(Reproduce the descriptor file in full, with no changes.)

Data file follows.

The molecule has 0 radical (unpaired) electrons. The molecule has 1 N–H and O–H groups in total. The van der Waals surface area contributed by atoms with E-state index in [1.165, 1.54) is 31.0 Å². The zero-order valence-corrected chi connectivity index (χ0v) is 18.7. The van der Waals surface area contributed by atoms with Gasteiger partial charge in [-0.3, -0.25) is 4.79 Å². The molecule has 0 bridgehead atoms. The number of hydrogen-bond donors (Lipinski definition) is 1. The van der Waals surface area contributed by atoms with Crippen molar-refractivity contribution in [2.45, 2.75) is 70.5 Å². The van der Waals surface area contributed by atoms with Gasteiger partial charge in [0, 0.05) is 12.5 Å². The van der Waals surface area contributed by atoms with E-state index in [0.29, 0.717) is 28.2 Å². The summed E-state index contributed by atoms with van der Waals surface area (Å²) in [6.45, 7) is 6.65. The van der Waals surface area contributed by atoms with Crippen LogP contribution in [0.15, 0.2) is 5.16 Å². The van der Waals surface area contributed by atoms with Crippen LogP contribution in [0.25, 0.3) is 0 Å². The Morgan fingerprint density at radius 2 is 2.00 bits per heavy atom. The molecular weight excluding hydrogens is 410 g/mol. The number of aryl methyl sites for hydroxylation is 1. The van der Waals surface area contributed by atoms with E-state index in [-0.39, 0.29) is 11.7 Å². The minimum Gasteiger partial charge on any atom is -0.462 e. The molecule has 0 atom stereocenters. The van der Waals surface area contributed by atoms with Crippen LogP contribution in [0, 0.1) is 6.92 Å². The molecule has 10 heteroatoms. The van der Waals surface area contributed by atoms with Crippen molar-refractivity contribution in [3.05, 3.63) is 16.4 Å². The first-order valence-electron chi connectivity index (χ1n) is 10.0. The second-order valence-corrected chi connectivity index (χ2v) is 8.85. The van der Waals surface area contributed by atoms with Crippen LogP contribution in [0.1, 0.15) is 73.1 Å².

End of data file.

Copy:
The molecule has 0 radical (unpaired) electrons. The molecule has 1 N–H and O–H groups in total. The van der Waals surface area contributed by atoms with E-state index in [1.165, 1.54) is 31.0 Å². The zero-order valence-corrected chi connectivity index (χ0v) is 18.7. The van der Waals surface area contributed by atoms with Gasteiger partial charge in [-0.3, -0.25) is 4.79 Å². The molecule has 0 bridgehead atoms. The number of hydrogen-bond donors (Lipinski definition) is 1. The van der Waals surface area contributed by atoms with Crippen molar-refractivity contribution in [2.45, 2.75) is 70.5 Å². The van der Waals surface area contributed by atoms with Gasteiger partial charge in [0, 0.05) is 12.5 Å². The van der Waals surface area contributed by atoms with E-state index in [0.29, 0.717) is 28.2 Å². The summed E-state index contributed by atoms with van der Waals surface area (Å²) in [6.45, 7) is 6.65. The van der Waals surface area contributed by atoms with Crippen LogP contribution in [0.15, 0.2) is 5.16 Å². The van der Waals surface area contributed by atoms with Crippen LogP contribution in [0.25, 0.3) is 0 Å². The Morgan fingerprint density at radius 2 is 2.00 bits per heavy atom. The molecular weight excluding hydrogens is 410 g/mol. The number of aryl methyl sites for hydroxylation is 1. The van der Waals surface area contributed by atoms with E-state index in [-0.39, 0.29) is 11.7 Å². The minimum Gasteiger partial charge on any atom is -0.462 e. The molecule has 0 atom stereocenters. The van der Waals surface area contributed by atoms with Crippen LogP contribution in [0, 0.1) is 6.92 Å². The molecule has 10 heteroatoms. The van der Waals surface area contributed by atoms with Crippen molar-refractivity contribution in [3.05, 3.63) is 16.4 Å². The first-order valence-electron chi connectivity index (χ1n) is 10.0. The second-order valence-corrected chi connectivity index (χ2v) is 8.85. The van der Waals surface area contributed by atoms with Crippen LogP contribution in [0.1, 0.15) is 73.1 Å².